The Friday post

Happy

retta blogI’ll start with one of the happiest endorsements for classical music we’ll ever see.  Retta, who stars in Parks and Recreation, holds forth with great delight on the Conan show. You have to watch this. Trust me!

New World

Concerts aimed at new audiences — with paid admission  — bring more new people to an orchestra, more even than free concerts do. They also have a younger, more diverse, more satisfied, and more engaged audience than concerts for the normal audience.

Those are some of the findings from a study by the New World Symphony, presented last month at the League of American Orchestras conference. I was there. The presentation was powerful. Some of the conclusions — that alternate formats attract a younger audience — are things we pretty much know. If, like New World, you alternate 20-minute new music performances with DJ sets (that’s one of their alternate formats), of course you get younger people.  

But did we know that the people at those performances like them more than traditional concertgoers like traditional concerts, or that they’re more likely to talk about the concert to their friends? This is new. These are important findings. I was impressed (and not least by the savvy and enthusiasm of New World’s presenters). 

The link above goes to the PowerPoint New World’s people used at the conference. Worth looking at. One eye-popping detail — for concerts in mostly traditional format, 68% of the audience (you read that right: 68%) is over 65. That’s a big red flag, a warning of trouble coming in the future, unless things change. And New World is making changes.

And finally…

From Seth Godin’s blog:

Instead of working so hard to prove the skeptics wrong, it makes a lot more sense to delight the true believers.

Which — in future of classical music terms — means that those of us who want change should spend less time arguing with those who think we’re wrong. And more time sharing our ideas, and making change happen.

I know that’s not always possible, especially within an institution, an orchestra, let’s say, or a conservatory. To make change, we have to have debate, and some of the debate will be with people who don’t like the changes we propose.

But still we should note Godin’s advice. History is on our side. Change is coming. Much of it, to a greater extent than most people realize, is already here. So the people who oppose us — for all the true passion for classical music that makes them care so much — are fighting a rearguard battle.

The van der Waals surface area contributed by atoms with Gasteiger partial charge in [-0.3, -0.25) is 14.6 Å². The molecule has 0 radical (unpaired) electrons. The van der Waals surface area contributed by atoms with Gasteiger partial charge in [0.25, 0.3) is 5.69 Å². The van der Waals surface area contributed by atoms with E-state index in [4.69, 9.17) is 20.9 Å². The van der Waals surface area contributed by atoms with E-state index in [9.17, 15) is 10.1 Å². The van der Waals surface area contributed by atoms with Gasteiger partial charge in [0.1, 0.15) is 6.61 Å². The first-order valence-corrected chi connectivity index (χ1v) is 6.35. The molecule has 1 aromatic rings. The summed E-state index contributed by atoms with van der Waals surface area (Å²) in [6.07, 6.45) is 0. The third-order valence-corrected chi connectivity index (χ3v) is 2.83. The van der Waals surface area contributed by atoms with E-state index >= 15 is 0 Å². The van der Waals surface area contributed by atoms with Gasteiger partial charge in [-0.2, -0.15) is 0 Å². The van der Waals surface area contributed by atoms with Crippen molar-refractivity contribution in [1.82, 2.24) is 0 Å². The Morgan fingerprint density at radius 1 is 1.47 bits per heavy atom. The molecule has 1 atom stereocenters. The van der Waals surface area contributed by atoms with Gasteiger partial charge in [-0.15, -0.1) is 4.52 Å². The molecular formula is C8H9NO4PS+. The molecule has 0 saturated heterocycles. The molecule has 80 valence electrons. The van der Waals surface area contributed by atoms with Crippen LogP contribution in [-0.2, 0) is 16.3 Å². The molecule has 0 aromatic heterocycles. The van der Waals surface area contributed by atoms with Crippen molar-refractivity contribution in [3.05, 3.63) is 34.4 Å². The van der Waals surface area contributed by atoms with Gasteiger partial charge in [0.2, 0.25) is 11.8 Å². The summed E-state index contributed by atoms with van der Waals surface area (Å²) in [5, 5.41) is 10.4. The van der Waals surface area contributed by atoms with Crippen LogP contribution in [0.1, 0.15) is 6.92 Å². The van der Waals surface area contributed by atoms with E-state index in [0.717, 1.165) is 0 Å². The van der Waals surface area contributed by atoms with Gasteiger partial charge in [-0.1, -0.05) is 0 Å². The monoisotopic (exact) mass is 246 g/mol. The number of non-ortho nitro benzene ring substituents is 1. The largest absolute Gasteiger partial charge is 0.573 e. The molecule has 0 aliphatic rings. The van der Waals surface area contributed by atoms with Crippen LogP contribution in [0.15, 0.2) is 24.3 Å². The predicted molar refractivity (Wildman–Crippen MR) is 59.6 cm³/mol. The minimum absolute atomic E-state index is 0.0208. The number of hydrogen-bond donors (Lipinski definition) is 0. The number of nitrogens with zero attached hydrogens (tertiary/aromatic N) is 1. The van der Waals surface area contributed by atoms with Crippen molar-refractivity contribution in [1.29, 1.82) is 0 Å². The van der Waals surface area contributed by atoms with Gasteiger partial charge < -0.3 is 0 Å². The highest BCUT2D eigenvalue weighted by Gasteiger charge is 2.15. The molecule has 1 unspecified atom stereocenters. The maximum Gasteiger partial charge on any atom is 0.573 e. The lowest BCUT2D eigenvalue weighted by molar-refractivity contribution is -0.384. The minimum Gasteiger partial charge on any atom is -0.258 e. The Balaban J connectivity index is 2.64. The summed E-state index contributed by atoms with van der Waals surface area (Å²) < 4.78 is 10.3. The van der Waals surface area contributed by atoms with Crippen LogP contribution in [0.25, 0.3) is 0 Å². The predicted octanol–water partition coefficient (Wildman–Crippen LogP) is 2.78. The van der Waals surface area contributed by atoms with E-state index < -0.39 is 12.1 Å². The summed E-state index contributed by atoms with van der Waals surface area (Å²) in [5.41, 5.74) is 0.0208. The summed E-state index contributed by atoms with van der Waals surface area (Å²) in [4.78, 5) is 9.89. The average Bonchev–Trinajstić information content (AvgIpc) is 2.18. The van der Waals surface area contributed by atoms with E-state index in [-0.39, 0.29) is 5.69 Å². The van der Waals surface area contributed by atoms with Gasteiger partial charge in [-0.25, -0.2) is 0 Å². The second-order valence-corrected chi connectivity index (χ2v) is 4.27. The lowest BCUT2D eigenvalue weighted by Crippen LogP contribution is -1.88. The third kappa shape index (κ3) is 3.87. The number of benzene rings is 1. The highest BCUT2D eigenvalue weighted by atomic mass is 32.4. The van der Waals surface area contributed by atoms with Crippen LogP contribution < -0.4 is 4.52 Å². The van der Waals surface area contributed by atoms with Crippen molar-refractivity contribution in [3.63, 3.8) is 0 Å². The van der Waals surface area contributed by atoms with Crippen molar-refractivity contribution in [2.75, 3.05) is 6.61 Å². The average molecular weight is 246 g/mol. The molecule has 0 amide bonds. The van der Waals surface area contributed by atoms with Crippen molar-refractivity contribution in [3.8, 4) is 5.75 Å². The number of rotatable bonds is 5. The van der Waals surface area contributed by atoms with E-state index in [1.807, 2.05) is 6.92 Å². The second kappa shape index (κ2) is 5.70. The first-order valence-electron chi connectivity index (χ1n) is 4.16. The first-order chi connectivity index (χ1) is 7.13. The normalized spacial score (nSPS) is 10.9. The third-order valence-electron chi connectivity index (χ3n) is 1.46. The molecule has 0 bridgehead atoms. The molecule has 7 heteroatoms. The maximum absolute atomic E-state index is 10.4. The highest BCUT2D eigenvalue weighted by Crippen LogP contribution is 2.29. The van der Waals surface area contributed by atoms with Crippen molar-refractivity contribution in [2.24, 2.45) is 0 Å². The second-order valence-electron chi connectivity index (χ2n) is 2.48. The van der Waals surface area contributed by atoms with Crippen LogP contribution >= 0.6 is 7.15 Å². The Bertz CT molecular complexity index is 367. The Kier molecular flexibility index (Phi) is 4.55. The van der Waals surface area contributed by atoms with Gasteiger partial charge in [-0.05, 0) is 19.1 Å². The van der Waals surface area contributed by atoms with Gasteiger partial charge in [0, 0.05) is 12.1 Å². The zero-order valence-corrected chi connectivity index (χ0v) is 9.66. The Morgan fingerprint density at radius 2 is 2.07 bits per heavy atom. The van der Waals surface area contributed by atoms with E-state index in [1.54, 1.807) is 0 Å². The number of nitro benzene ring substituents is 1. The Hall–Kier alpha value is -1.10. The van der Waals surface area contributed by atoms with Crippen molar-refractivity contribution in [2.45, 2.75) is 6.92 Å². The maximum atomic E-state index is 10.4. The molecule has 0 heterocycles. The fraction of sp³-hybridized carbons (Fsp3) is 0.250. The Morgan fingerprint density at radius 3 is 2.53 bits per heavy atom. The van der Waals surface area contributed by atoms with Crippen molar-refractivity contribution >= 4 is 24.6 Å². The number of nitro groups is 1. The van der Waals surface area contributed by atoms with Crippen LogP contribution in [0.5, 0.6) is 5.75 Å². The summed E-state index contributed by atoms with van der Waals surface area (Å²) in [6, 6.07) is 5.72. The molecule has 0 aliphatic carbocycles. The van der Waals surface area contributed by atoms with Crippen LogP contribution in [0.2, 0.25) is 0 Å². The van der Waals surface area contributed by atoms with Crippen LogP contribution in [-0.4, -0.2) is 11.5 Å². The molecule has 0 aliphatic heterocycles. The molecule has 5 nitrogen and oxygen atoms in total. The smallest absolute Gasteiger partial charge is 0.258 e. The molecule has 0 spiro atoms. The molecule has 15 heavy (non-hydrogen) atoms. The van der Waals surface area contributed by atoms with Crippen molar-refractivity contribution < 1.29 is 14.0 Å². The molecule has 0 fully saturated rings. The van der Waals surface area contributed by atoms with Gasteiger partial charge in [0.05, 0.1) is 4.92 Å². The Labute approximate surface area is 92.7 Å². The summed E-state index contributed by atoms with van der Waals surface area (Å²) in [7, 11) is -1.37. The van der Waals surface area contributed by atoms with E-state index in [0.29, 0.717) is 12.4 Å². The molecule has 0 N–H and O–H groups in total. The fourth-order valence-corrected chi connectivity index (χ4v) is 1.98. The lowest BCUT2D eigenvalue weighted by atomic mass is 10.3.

Or as someone in the field put it to me a couple of weeks ago: “The train has left the station.” Skeptics, in the end, have only one question they can ask themselves: Do they want to join the ride? 

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Comments

  1. Laurence Glavin says

    An interesting thing happened on the episode of the quiz show “Jeopardy!” (one must always add an exclamation mark after the title or the Estate of Merv Griffin will sue) that aired on Thursday, July 11th: A woman was well on her way to accumulating $30.000 plus that night’s championship due to her knowledge of a variety of topics, including 19th Century literature; she was no dope, and the other two contestants were a few thousand dollars below her accumulated funds at the end of regulation. Then the category for the Final Jeopardy “clue” was revealed as Classical Music. The aforementioned lady BET NO MONEY AT ALL, hoping that the other two contestants wouldn’t bet enough to catch her and presumably because she felt her knowledge of the genre was too weak or maybe nonexistent! The “clue” was about as theoretically easy as any question could be: a composition from 1882 that was based on the tunes “God Save the Czar” and “The Marseillaise”, of course the “1812 Overture”. The other two contestants bet enough to catch and surpass her, while she wrote “I don’t have a clue”. So she walked away NOT with $30,000-plus and a chance to play again, but a paltry $1,000 just because she never considered listening to classical music and learning about it.

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